Kanaka Daasa

Kanaka Dasa

Kanaka Dasa [ಕನಕ ದಾಸ ] (15091609) was great poet, philosopher, musician and composer from Karnataka. He is known for his Kirtanes and Ugabhoga compositions in the Kannada language for Karnataka Music. Uniqueness of his compositions is that he embedded common people's day-to-day language into the complicated classical Karnataka music which was mostly limited to scholarly language. He is also known for propagating Dwaita philosophy of Shri Madhvacharya through poetry and music to the masses in the Karnataka region of South India.


Thimmappa Nayaka was his original name and he belonged to chieftain (Nayaka) family of Kaginele in Haveri district. He came to be called Kanaka Nayaka as he found a treasure-trove of gold (kanaka means gold in Kannada). Kanaka Dasa was well educated and capable of analyzing the society microscopically. In early age he acquired deep knowledge about poetry and understood the nuances of Karnataka Music that was just founded by Purandara Daasa. Based on one of his compositions it is interpreted that after he severely got hurt in a war and miraculously saved, he gave up his warrior’s profession and devoted himself to writings and composing music. It appears that he started traveling to places a lot to gain more knowledge. Though he came from Shaivism community followed by Kurubas, he became a close follower of Vaishnavism. However he had maintained a balanced view about all faiths. In early age he authored poetries Narasimha stotra, Ramadhyana Mantra, and Mohanatarangini. (See Ref 2)

His writing started showing his innovativeness in using day to day information. For e.g. Ramadhyana Mantra is a poetic expression of conflicts between rich and poor classes where he uses ragi (main food of poor) and rice(main food of rich) to synonymously to represent poor and rich. He joined Haridasa movement and became a follower of Vyasaraja who named him as Kanakadasa. His poems and krithi deal with many aspects of life and expose the futility of external rituals. They stress the need for cultivation of moral values in life. Similar to Purandara Daasa, Kanaka Daasa’s compositions addressed social issues in addition to devotional aspect. Kanaka Daasa was very aggressive and straight forward in criticizing evils of society such as superiority claims using caste system.

The deity he worshiped was Adhikeshava of Kaginele, presently in Haveri district of Karnataka. Kaginele, now a village, was a prosperous place and trading center in Middle Ages. Out of many of his compositions, about 240 (see Ref 2)are fully accountable today. All his Karnataka Music compositions end with mudra (signature) Kaginele Adhikeshava. In addition to being a poet he worked as a social reformer by down playing dogmatic communities that were suppressing the disadvantaged communities. Kanakadasa made extreme effort in reforming the disadvantaged communities by convincing them to give-up their age old obsolete social practices and adapt to the changing world. He effectively used music to convey his philosophy. He lived at Tirupathi in his last days. He is one of the greatest musician, composer, poet, social reformer, philosopher and saint that India has ever seen.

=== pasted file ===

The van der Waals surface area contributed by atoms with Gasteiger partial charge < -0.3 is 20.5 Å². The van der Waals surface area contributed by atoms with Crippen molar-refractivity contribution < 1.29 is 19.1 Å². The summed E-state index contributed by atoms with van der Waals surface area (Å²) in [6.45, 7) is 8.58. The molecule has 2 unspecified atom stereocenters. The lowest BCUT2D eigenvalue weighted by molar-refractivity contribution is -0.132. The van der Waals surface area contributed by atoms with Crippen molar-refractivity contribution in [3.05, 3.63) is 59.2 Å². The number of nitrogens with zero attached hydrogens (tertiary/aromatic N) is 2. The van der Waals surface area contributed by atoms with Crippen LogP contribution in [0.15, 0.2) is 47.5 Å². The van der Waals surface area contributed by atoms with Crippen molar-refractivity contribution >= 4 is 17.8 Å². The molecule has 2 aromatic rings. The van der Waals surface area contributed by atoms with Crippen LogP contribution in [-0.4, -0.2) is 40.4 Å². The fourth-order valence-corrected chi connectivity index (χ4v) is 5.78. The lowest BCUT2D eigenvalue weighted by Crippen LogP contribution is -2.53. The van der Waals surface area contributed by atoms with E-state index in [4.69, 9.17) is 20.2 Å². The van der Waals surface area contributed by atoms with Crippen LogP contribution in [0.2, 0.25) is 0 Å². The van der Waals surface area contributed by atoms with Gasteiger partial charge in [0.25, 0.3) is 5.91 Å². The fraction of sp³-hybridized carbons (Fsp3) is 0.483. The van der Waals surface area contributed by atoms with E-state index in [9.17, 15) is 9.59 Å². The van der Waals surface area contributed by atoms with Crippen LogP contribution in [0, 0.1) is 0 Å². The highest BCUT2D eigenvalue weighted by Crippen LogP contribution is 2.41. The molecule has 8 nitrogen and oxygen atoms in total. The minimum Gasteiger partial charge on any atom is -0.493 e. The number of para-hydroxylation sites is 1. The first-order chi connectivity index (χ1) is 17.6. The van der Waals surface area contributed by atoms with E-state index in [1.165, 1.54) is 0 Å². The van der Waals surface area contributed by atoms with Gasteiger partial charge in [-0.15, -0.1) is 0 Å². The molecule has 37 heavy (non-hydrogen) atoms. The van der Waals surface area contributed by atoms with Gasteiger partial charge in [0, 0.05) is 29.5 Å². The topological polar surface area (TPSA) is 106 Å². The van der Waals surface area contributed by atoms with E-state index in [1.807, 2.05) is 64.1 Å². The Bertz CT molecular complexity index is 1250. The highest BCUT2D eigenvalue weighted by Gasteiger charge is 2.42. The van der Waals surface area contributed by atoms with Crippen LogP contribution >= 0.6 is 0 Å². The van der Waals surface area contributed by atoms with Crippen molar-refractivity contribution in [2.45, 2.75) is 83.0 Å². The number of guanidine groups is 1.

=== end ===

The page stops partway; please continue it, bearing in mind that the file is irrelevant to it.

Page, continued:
Major works

  1. Nalacharitre
  2. Haribhaktisara
  3. Nrisimhastava
  4. Ramadhanyacharitre; a rare work on class struggle
  5. Mohanatarangini

Kanakadasa wrote about two hundred forty Karnataka Music compositions (Kirtane, Ugabhogas, padas and mundiges or philosophical songs) besides five major works. His compositions are published in many languages. For example about 100 songs in Kannada and 60 songs in English are published in popular books.

His writings were unique in style. In Ramadhanyacharitre, an allegory on the conflict between the socially strong and weak castes and classes, presented as an argument between two foodgrains, rice and ragi, is a most creative literary piece with a powerful social message,In the work, rice represents the socially powerful, such as Brahmins, and ragi (millet) represents the working people. The two grains come before Rama to argue their case and establish their superiority. In the end Rama sends both of them to prison for six months. At the end of the period, rice has turned rotten while the hardy ragi survives, earning Rama's blessings. This shows the intelligence of Kanaka Daasa in trying to reform the society. He was blunt in criticizing those who were opposing good practices. In one his compositions he says,"Eternal hell is for those who criticize noble men,for those who condemn Madhva's teachings...".

ನಾನು ಹೋದರೆ ಹೋದೇನು - Thou shall go if Thy Leaves

This was a famous phrase Kanakadaasa is quoted to have said in front of all vedantists when asked who will attain Moksha in Kaginele peetha. Kanakadasa humbly solves the issue by assertively telling that no one here will reach moksha but if Naanu (self) is lost I may attain it.


Kanakadasa once wanted to have a darshana (encounter) of the Lord Krishna in Udupi. He was not allowed into the shrine by castists as he was not a higher-caste by birth. Kanakadasa then started singing the praises of Shri Krishna and was lost to outside world in a corner outside the temple. Legend has it that the idol of Krishna, which had previously had been facing east, turned around to face west, as the western wall collapsed so that Kanakadasa could have darshana. A small window was constructed at the breach later. The idol of Lord Krishna is still today worshipped through the window. This window came to be known as Kanakana kindi (Kanaka’s window). The memory of Kanakadasa was permanently etched in the temple of his beloved Lord Krishna. Today that window stands as a tribute to the unique saint of Karnataka.




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